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Louis E. Lomax, "The Negro Revolt Against 'The Negro Leaders.'" Harper's
June 1, 1960

As the deep South is slowly learning, it faces a race of Negro individuals—any of whom, acting out of deep religious faith, may at any moment choose the most available evidence of segregation and stage a protest. And when he does the entire Negro community will close ranks about him.

If Negro leadership organizations accept this verdict of change gracefully they can find a continuing usefulness as a reservoir of trained personnel to aid the local Negro in pressure techniques and legal battles. Indeed, within four weeks after the lunch-counter demonstrations began, just such a pattern was established. I have investigated the mechanics of the demonstrations in twenty-six cities and in each instance I found that the students and their local supporters moved first on their own; CORE came in by invitation and provided classes in techniques of non-violence; and the NAACP provided lawyers and bondsmen for those who were arrested. If Negro leadership organizations don't accept this state of affairs, they will be replaced, as they were in Montgomery...

Negro leadership organizations know what the revolt means and are about reconciled to being servants rather than catalysts—at least I think so. I cannot say the same for the Negro leadership class as a whole. My month-long investigation unearthed a good deal of foot-dragging by moneyed Negroes in high places. They are not too pleased to see young Negro students sit down at the conference table with Southern white city officials. Some Negro college presidents are set to execute strange maneuvers. I would not be surprised, for example, if some of the student demonstrators who are studying under grants from foundations suddenly find their scholarships have been canceled on recommendation from their college presidents... for "poor scholarship." But nobody noticed their scholarship until they sat down at a previously all-white lunch counter.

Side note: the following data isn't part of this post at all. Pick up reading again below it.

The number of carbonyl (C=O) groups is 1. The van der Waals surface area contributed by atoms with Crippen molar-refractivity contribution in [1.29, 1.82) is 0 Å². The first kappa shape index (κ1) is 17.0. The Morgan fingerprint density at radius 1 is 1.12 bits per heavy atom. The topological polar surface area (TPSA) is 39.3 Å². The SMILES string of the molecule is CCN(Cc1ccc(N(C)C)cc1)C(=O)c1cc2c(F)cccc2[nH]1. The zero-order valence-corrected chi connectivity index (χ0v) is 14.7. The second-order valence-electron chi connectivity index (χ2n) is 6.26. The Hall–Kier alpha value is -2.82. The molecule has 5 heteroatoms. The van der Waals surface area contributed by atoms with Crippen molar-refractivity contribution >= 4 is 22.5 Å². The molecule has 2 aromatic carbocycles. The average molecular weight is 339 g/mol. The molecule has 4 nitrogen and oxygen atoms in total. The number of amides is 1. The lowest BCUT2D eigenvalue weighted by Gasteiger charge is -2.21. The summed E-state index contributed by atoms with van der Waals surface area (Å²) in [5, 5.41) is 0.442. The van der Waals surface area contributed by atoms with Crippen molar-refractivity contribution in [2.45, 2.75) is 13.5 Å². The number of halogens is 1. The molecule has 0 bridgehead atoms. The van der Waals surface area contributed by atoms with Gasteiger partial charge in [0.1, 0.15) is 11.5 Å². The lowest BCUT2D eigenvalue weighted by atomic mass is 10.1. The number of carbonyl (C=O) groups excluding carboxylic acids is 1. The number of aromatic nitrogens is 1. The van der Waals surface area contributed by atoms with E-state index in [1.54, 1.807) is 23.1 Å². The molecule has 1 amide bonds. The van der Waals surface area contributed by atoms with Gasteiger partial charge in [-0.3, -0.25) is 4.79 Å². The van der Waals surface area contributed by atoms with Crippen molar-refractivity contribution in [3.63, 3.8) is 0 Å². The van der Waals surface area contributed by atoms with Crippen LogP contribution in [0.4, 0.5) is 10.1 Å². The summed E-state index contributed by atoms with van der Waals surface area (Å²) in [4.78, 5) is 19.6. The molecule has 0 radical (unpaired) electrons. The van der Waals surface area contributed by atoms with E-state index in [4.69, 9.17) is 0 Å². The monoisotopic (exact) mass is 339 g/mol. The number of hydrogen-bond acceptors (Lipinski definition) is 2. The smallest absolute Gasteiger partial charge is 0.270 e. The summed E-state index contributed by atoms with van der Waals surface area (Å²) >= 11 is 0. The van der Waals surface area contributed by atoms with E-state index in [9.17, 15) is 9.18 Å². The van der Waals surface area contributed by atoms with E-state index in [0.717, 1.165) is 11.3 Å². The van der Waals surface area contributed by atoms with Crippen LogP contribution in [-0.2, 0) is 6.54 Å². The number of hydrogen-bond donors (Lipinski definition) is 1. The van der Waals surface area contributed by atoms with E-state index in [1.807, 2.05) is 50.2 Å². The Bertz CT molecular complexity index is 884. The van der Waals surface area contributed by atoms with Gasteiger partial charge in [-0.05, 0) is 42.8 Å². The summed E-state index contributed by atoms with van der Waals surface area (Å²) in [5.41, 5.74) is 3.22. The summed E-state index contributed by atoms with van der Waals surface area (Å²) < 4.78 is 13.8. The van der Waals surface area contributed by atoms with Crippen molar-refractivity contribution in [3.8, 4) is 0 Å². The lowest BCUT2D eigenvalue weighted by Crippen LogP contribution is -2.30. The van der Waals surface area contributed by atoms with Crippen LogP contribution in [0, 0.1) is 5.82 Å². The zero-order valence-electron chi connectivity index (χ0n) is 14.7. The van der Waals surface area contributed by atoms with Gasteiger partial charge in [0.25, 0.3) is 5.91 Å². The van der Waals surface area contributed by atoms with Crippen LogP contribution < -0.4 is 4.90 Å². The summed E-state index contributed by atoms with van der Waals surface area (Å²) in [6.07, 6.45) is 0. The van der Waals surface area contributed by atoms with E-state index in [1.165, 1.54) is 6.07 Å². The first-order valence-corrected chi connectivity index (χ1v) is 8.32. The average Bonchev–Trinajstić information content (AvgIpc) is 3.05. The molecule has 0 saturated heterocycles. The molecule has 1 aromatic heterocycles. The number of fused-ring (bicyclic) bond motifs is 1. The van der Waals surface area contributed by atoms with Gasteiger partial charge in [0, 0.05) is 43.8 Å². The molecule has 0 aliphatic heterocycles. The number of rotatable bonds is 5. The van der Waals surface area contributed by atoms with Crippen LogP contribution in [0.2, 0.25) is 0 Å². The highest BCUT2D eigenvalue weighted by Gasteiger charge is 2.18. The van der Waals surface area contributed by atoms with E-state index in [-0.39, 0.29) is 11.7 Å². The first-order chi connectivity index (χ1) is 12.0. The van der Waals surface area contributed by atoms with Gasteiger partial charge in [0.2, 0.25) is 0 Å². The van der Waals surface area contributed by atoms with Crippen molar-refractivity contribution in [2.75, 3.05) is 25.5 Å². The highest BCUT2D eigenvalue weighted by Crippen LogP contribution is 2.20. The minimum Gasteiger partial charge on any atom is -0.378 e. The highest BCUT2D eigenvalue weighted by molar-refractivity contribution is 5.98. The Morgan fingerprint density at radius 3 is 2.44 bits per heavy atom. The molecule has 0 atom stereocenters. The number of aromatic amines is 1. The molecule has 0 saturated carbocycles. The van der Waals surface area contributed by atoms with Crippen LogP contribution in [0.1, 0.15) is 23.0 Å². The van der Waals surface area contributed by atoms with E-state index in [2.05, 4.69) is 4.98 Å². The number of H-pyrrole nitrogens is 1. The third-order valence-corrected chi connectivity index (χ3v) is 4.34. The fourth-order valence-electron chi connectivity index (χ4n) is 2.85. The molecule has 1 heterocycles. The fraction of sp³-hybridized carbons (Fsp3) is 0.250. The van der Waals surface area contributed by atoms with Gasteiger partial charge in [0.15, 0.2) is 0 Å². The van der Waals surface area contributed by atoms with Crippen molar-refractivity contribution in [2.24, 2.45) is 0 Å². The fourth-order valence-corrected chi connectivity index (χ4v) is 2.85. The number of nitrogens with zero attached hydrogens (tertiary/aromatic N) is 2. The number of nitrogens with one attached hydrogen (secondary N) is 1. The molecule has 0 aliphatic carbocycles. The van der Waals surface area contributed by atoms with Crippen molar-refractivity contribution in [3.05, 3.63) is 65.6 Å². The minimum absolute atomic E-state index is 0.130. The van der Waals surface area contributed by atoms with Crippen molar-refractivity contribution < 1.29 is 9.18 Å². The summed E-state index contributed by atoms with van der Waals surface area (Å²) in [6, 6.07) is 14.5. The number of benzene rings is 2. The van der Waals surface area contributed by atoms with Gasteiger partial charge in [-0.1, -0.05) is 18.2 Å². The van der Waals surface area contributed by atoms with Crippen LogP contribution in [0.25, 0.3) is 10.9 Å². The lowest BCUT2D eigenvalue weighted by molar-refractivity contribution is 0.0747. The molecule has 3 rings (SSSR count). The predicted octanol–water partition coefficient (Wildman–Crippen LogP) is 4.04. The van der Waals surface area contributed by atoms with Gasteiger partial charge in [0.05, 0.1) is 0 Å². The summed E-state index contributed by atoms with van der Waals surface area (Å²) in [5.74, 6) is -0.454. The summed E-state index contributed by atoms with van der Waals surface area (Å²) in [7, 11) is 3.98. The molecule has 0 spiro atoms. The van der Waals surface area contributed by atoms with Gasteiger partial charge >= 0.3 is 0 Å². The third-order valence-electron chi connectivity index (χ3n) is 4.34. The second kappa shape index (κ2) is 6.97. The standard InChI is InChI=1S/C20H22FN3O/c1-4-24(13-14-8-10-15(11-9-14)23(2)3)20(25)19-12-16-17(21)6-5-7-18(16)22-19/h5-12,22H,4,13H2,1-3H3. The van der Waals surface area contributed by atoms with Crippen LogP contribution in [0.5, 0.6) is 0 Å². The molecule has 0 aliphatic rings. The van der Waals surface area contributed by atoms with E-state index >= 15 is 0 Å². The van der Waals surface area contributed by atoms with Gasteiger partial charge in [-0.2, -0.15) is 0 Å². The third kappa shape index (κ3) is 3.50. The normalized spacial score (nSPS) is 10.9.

The student demonstrators have no illusions. They know the segregationists are not their only enemies. But the students told me they are not prejudiced—they are willing to stand up to their enemies, Negro and white alike.

Copyright © The Estate of Louis E. Lomax.  Selected from the Library of America anthology.  See  Reporting  Civil  Rights:  American Journalism 1941-1963.